Case Studies No. 1: Office Building

In 2006, the general rehabilitation of a 1970s office building included installa­tion of new carpet and VCT on an existing concrete slab-on-grade. A few years after the rehabilitation work, the new carpet and VCT developed blisters, debonded, and the flooring adhesive turned soft and gummy intermittently throughout the building. The original slab-on-grade construction did not include a vapor retarder to prevent ground water-based vapor migration through the slab-on-grade. The original flooring system appeared to be VCT or VAT applied with older asphalt-based adhesives. Current conditions show as many as three layers of leveling compound and flooring adhesive have been

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installed over the original asphalt flooring adhesives, which remain on the sur­face of the concrete slab. The newest flooring adhesive layer is the layer that is soft and gummy. Each time the floor was replaced, the loose debonded sections of the old floor adhesives and leveling layers were removed and another layer of leveling compound was applied. The condition of the older layers range from well bonded to having no bond, but none were soft and gummy like the most recent flooring application.

The moisture levels in the slab were measured according to ASTM F1869— Standard Test Method for Measuring Moisture Vapor Emission Rate of Con­crete Subfloor Using Anhydrous Calcium Chloride [7], and the moisture vapor emission rate (MVER) ranged from 3.75 to 10.20 lb/1000 sq ft/24 h (lb). The floor adhesive manufacturer set a MVER limit of 5 lb, and the leveling underlay – ment installer set an MVER limit of 3 lb. The internal relative humidity (RH) levels, measured in accordance with ASTM F2170—Standard Test Method for Determining Relative Humidity in Concrete Floor Slabs Using in situ Probes using Protimeter MMS+ equipment [8], ranged from 58 to 93 %, although most of the results ranged from the mid-50s to the mid-60s. Although the flooring manufacturer did not specify internal concrete RH limits for their products in 2006, typical industry limits are 75 to 80 % RH.

Most current flooring industry standards and practice guides require removing the old layers of flooring material so the concrete bonding surface will be “permanently dry, clean, smooth and structurally sound." Industry standards such as the Carpet and Rug Institute (CRI-104-2002) and the Resilient Floor Covering Institute (RFCI 1P#2) do not allow installation over older adhesives [9,10]. Although some manufacturers will allow new flooring installation over some existing flooring materials, new flooring adhesives should not be installed over asphalt adhesive because the new adhesive materials will likely not bond to the asphalt residue. Although the asphalt adhesive may provide some vapor – retarding properties, the older asphalt adhesive was discontinuous and ineffec­tive serving as a moisture vapor migration layer. The practice of going over the older adhesive layers is a carryover from many older jobs when the new and old adhesives were of similar composition and compatible; hence, the observed dis­continuous areas of original asphalt flooring adhesive and varying layers of older adhesive and underlayment. Consequently, what may have had limited successfulness many years ago is not working today.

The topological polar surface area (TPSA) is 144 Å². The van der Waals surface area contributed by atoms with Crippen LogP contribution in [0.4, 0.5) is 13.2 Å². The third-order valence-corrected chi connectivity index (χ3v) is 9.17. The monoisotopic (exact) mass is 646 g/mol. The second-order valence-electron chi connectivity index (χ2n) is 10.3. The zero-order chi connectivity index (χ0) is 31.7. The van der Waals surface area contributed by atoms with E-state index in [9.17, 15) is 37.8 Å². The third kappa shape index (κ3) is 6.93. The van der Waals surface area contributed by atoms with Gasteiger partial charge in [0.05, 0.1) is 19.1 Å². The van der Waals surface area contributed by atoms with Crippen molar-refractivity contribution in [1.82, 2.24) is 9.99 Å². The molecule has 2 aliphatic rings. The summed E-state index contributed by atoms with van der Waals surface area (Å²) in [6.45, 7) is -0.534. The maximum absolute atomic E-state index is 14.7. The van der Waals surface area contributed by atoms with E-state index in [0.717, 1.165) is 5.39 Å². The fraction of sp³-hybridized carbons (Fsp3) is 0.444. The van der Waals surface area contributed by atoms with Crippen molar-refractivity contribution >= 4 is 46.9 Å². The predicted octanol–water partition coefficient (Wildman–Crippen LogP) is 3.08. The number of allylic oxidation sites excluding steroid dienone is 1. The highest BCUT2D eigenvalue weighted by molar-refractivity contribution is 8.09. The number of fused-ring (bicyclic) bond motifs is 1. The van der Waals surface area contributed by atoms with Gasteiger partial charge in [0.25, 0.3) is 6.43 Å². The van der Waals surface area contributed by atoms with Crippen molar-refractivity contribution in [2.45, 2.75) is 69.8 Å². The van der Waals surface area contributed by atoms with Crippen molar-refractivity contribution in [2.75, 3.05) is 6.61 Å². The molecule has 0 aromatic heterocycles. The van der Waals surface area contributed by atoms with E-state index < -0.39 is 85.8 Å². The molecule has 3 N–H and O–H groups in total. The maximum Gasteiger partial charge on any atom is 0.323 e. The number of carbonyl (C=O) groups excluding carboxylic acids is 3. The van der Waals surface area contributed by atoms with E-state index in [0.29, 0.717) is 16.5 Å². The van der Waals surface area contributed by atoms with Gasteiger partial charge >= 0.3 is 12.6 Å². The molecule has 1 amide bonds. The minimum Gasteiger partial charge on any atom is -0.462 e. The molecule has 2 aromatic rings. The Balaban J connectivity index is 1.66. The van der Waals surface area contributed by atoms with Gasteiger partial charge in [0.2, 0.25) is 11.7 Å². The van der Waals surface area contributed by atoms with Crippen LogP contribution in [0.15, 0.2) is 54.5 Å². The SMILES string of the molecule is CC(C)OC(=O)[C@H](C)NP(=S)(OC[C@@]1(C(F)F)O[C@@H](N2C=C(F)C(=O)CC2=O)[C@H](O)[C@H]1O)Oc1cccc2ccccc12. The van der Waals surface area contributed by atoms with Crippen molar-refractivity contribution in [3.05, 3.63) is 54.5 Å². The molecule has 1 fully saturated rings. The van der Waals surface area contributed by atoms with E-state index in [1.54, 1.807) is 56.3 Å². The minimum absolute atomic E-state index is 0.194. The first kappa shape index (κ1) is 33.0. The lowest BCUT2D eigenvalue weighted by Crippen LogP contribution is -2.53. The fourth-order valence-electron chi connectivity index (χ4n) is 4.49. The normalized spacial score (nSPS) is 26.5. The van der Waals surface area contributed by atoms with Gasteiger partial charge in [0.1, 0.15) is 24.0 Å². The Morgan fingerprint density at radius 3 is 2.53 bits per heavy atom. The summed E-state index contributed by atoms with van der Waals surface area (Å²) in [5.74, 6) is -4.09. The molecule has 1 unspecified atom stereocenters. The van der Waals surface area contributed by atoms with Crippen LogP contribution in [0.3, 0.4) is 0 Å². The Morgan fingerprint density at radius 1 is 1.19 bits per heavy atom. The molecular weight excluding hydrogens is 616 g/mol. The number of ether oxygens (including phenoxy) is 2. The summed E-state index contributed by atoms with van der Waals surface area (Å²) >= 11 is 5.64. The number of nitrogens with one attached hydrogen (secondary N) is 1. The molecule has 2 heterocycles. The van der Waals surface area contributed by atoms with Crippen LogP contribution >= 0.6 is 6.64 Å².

However, the newer latex flooring adhesives turned soft and gummy while the residue of the older adhesives did not show the same level of moisture breakdown when exposed to the same level of moisture. Observation of the ad­hesive failure a few years after installation and only intermittently throughout the building indicates that the adhesive initially cured and provided acceptable adhesion, but later became soft and gummy after prolonged exposure to mois­ture. The rate of debonding and blisters increased with time. Sub-slab soil – based moisture diffused through the concrete slab, collected below the flooring, and caused the deterioration of the new adhesive and flooring system. No evi­dence that an initial cure of the adhesive was affected by the moisture was observed. Removal and replacement of the entire flooring system to the con­crete base layer was recommended. Since the multiple layers of old adhesive

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and underpayment did not provide a suitable substrate for the new flooring sys­tem, they should be completely removed before a moisture mitigation coating and the new floor system are applied.